By the time the application pulls data back out of the database for display, there's no way of knowing how the characters are actually encoded. Usually, this is combined with naïvely declaring the UTF-8 character encoding in the content-type header, which results in what you might call "WTF-8 encoding".

If you have filesystem access to the MySQL server, add the following to /etc/my.cnf:

[mysqld]
init_connect='SET collation_connection = utf8_general_ci'
init_connect='SET NAMES utf8'
default-character-set=utf8
character-set-server=utf8
collation-server=utf8_general_ci
skip-character-set-client-handshake

Once you make this change, you will need to restart the mysqld service on your server.

You can verify this worked by connecting to the MySQL server manually and issuing the following command:

SHOW VARIABLES WHERE `Variable_name` LIKE 'character_set%' OR `Variable_name` LIKE `collation_%';

You should see something that looks like this:

+--------------------------+----------------------------+
| Variable_name            | Value                      |
+--------------------------+----------------------------+
| character_set_client     | utf8                       |
| character_set_connection | utf8                       |
| character_set_database   | utf8                       |
| character_set_filesystem | binary                     |
| character_set_results    | utf8                       |
| character_set_server     | utf8                       |
| character_set_system     | utf8                       |
| character_sets_dir       | /usr/share/mysql/charsets/ |
| collation_connection     | utf8_general_ci            |
| collation_database       | utf8_general_ci            |
| collation_server         | utf8_general_ci            |
+--------------------------+----------------------------+

You are not quite done, though; this only sets the default charset/collation for any future-created data. The existing data are not converted.

Fixing the existing data is not a particularly easy task, since you might have different rows in each table that were saved using different character encodings.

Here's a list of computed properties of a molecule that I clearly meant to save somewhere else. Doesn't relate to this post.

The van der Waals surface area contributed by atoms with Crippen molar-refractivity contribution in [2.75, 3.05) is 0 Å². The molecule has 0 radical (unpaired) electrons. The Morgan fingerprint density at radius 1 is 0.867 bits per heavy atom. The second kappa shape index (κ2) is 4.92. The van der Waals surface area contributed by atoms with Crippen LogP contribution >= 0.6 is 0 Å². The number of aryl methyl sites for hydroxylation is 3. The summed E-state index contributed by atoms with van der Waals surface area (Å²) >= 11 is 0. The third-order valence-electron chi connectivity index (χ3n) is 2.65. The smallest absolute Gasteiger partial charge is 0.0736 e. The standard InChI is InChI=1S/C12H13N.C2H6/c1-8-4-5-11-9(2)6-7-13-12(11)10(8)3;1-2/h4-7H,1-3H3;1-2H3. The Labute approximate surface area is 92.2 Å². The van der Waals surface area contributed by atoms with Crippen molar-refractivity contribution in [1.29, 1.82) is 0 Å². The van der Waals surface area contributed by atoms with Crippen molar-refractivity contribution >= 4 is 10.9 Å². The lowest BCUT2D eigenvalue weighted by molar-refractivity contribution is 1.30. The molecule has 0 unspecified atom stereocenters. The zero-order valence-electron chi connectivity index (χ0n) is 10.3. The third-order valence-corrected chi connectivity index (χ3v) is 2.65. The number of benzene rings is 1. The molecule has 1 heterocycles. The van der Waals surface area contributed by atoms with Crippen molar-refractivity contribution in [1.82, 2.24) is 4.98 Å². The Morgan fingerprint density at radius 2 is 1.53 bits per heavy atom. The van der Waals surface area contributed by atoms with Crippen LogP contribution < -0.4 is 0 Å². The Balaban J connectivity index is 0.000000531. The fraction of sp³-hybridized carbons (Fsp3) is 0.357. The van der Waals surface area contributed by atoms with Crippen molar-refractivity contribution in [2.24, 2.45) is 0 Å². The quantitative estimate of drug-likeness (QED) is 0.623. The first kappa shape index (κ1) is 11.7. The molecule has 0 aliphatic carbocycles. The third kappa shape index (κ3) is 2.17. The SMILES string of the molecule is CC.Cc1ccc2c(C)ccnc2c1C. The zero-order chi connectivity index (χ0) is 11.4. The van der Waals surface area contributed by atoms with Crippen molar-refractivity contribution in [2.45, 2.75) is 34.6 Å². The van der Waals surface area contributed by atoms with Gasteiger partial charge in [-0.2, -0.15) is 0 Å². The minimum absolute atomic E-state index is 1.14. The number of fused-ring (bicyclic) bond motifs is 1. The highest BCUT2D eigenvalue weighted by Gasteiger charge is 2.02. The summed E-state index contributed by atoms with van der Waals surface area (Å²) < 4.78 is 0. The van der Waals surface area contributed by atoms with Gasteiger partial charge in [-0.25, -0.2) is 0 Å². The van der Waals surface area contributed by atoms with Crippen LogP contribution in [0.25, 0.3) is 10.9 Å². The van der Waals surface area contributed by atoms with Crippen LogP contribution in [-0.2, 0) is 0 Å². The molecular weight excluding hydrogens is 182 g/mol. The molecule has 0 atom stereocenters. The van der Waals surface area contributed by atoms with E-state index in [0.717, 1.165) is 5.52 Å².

There are a couple of ways to accomplish it, though. One method that might work here is to convert each text column into a blob, and then convert it back to a text (or varchar, etc.; convert it back to the type it was before you made it a blob), which will force MySQL to try to fix the character encoding:

ALTER TABLE `(table name)` MODIFY `(column name)` BLOB;
ALTER TABLE `(table name)` MODIFY `(column name)` TEXT CHARACTER SET utf8;

See this article for more information.

share|improve this answer
    
thnx for the nice answer, i see that the table is : character set utf8 and collation utf8_general_ci, at the database the text is like i want it to be, but when it is showed in web, the new rows are missing, idk how is called, but when i press a enter , in database is showed that i have preset enter and there is a new row where the pharagraph should start, but in my website it dont show the new row, this is strange, any solution? Best Regards –  Meo Aug 26 '11 at 18:15
    
Hey @Meo. Sorry for taking so long to get back to you. This might be good material for a new question, since it sounds like a slightly different problem (all text disappears instead of specific entities not rendering), and we'll want to have a more in-depth look at the code that takes the user input and saves it in the database. –  todofixthis Aug 26 '11 at 21:06
    
Can you also confirm that not only does the table have the correct charset/collation, but do the varchar/text columns as well? –  todofixthis Aug 26 '11 at 21:06
    
I also updated the answer with new information, including noting that the mysqld service should be restarted after changing my.cnf, and adding a query you can use to verify that all variables are set properly. –  todofixthis Aug 26 '11 at 21:12